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  • Writer's pictureFrank Schierloh

REVIEW: Once On This Island (Arden Theatre Company, Philadelphia PA)

A magnificent celebration of talent and humanity. 

The Arden Theatre Company in Philadelphia closes out its season with a tremendous production of the Aherns and Flaherty musical Once on this Island. The significance of this show being produced now, at a time when there is so much turmoil in many different corners of the world is particularly poignant. The show has many themes that can be drawn from it, but one of the key elements is hope: a hope that while things are hard, there is a human connection, kindness, love, and perseverance that will help get us through to see a new day. The Arden’s latest production will send audiences on a journey of the Gods’ design that is achingly beautiful, whimsical, and a good reminder of the strength that one wields when armed with love and hope. 


And On This Island

Once On this Island is a 1990 musical written by Lynn Aherns and Stephen Flaherty. It premiered on Broadway to acclaim, and has become a staple amongst high schools and regional theatres since then. It tells the story of the orphan Ti Moune, a dark-skinned peasant girl, who falls in love with Daniel, a wealthy light-skinned boy. Ti Moune is then sent on a journey by the Gods, facing many challenges and choices throughout which test her love and perseverance. There is a lot of emotional heft to lift from the show, with its many messages and motifs, yet it remains an easily accessible show; this is likely one of many reasons that it is frequently produced. 

Another reason for its popularity is the score. Aherns and Flaherty have a knack for writing some wonderful musical theatre scores, like Ragtime and Seussical, and this is one of their bests. With the fiery opening of “We Dance,”  the yearning want of “Waiting for Life,” and the somber devastation of “Part of Us,” this score runs the gamut of human emotion and experience. Structurally, the show does hit a snag about two thirds of the way through, where there are too many mid-tempo ballads in sequence, but that is a small complaint when the score is so strong in other places. 

A photo from the Arden Theatre Company's 2024 production of Once on this Island.
Ti Moune (Nadia Ra'Shaun), and Ensemble in Arden Theatre Company's 2024 Production of Once on this Island. Photo by Ashley Smith, Wide Eyed Studio.

The Gods Heard Our Prayers

The Arden’s staging is truly stellar, making the performance space feel bigger and more vast than I have ever seen there. Helmed by Amina Robinson and choreographed by Devon Sinclair, this production fully embraces the script and sets it amongst the turmoil of current struggles happening in Haiti. Using this setting to highlight the show’s insistence on hope, love, and basic human compassion for one another is a decidedly smart choice. It allows for the fantastical aspects of the show to feel grounded and real in a way that helps them soar. Lighting by Alyssandra Docherty, Sound by Liz Atkinson, and Costumes by LeVonne Lindsay are all top notch, and help highlight Robinson’s vision and Sinclair’s eclectic, kinetic, gripping movements. The set by David P. Gordon is also visually stunning, though does occasionally feel too big for the intimacy of the story.

Robinson has assembled a true celebration of talent on this stage. The entire ensemble works magically together, weaving in and out of characters with ease, all the while sounding and looking amazing. The whole ensemble is a stand out, but certain performances deserve even further acclaim. Chabrelle Williams as Mama Euralie has an absolutely phenomenal voice, while also imbuing her character with a warmth and tenderness that is so genuine and heartfelt. Her vocal runs and improv during key moments, particularly the song "Pray", hit right to the core and give chills. The Gods (Asaka played by Tiara Greene, Papa Ge played by Jessica Johnson, Erzulie played by Ryane Nicole Studivant, and Agwe played by Curtis Wiley) each present magnificent performances. Greene and Studivant give powerhouse vocals in their respective solos, and carry much of the joy and light the show conveys. Wiley’s presence and movements are engaging, and the way he works his long trench coat is wonderful. Meanwhile, Johnson’s cavalier coolness, intimidation and then genuine sympathy for Ti Moune at the end makes for an always eye pulling performance. Nadia Ra'Shaun is also delightful as Ti Moune, she has an effervescent quality that immediately makes her engaging to watch. Each performer in this fantastic cast gets their moment to shine, and it’s truly terrific to see.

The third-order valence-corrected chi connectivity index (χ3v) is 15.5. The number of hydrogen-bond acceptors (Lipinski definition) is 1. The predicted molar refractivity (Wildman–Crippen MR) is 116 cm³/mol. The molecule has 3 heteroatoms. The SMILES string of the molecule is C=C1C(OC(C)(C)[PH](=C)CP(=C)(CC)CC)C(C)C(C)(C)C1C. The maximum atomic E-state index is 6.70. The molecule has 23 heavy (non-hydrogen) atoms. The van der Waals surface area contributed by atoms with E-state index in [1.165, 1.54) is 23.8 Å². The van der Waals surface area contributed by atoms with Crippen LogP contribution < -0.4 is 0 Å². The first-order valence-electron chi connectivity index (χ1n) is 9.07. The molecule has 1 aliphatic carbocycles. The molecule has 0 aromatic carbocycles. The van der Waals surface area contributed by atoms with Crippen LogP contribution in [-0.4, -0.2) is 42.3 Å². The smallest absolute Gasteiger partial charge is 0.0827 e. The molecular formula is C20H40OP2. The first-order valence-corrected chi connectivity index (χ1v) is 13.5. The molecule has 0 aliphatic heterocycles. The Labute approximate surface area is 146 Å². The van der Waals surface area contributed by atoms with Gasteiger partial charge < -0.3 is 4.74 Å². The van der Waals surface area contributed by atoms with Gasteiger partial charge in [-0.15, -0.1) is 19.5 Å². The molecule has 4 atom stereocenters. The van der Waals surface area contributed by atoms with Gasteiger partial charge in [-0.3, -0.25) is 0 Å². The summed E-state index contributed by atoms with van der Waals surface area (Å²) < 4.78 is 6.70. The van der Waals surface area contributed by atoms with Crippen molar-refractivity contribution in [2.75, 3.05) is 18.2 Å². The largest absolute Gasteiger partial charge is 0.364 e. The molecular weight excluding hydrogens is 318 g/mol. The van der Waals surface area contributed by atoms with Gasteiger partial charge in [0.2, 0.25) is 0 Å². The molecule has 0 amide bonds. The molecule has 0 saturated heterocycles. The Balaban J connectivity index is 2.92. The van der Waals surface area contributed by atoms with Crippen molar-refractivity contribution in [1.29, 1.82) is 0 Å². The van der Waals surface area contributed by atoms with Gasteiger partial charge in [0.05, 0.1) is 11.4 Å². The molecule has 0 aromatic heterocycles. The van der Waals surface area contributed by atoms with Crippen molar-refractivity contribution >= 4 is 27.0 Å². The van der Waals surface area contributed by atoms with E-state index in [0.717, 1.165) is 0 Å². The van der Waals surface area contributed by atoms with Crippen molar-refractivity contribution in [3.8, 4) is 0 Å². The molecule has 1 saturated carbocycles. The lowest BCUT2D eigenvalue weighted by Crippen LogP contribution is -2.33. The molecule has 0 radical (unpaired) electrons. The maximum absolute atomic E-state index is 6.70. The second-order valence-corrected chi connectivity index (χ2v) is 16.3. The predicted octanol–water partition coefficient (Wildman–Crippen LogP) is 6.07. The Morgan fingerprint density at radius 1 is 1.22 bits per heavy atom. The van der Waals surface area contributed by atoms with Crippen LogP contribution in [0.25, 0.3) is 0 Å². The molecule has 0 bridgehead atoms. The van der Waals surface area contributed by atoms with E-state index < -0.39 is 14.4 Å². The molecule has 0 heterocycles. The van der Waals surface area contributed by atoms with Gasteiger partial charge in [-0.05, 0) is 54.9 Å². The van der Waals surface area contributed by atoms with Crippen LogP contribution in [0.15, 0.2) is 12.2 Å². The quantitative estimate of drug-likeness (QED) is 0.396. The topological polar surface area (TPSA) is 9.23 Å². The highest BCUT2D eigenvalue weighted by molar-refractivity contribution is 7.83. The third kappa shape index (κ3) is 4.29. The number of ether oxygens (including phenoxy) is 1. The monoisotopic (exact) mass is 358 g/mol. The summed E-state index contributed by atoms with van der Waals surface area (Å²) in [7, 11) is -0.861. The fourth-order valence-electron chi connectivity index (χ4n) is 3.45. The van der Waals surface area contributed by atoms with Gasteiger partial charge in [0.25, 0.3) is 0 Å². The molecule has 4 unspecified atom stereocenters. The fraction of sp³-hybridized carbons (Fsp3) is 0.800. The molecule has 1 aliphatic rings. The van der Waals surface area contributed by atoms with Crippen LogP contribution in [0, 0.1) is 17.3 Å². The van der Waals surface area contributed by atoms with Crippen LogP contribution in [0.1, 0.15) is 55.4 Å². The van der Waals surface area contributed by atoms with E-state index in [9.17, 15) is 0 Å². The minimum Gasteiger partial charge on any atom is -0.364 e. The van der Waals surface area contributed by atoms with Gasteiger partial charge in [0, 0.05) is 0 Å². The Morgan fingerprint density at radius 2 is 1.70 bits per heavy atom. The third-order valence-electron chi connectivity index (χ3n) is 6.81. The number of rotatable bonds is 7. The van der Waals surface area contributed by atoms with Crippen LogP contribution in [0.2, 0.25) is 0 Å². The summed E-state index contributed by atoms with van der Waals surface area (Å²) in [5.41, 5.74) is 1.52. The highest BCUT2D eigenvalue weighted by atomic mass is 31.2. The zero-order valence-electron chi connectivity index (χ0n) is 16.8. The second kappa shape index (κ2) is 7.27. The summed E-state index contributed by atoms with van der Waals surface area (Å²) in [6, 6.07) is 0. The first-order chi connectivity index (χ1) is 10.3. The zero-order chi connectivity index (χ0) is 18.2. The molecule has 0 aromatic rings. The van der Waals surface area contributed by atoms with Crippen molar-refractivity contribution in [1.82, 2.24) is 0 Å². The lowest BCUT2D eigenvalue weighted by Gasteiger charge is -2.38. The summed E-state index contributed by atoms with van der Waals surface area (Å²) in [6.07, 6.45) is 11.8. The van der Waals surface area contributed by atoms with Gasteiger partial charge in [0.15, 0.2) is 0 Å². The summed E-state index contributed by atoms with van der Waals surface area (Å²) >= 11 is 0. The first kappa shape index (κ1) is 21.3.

A photo from Arden Theatre Company's 2024 production of Once on this Island.
Ti Moune (Nadia Ra'Shaun), Asaka (Tiara Greene) and Ensemble in Arden Theatre Company's 2024 Production of Once on this Island. Photo by Ashley Smith, Wide Eyed Studio.

To say that the Arden Theatre Company’s production of this musical is a triumph would be an understatement. From casting to staging, lights, sets, and costumes, this production fires on all cylinders. It is a tremendous success, and all involved should be extremely proud of the work they’re doing. This production charms the crowd into rooting for Ti Moune and endears us all to her story of love overcoming any and all obstacles. The timing of this production could not be more perfect, as it reminds us that even in the darkest hours, we should have hope. 

Once On this Island is on stage at

The Arden Theatre Company

(40 N. 2nd Street) 

from now until June 23rd, 2024.

For more information visit

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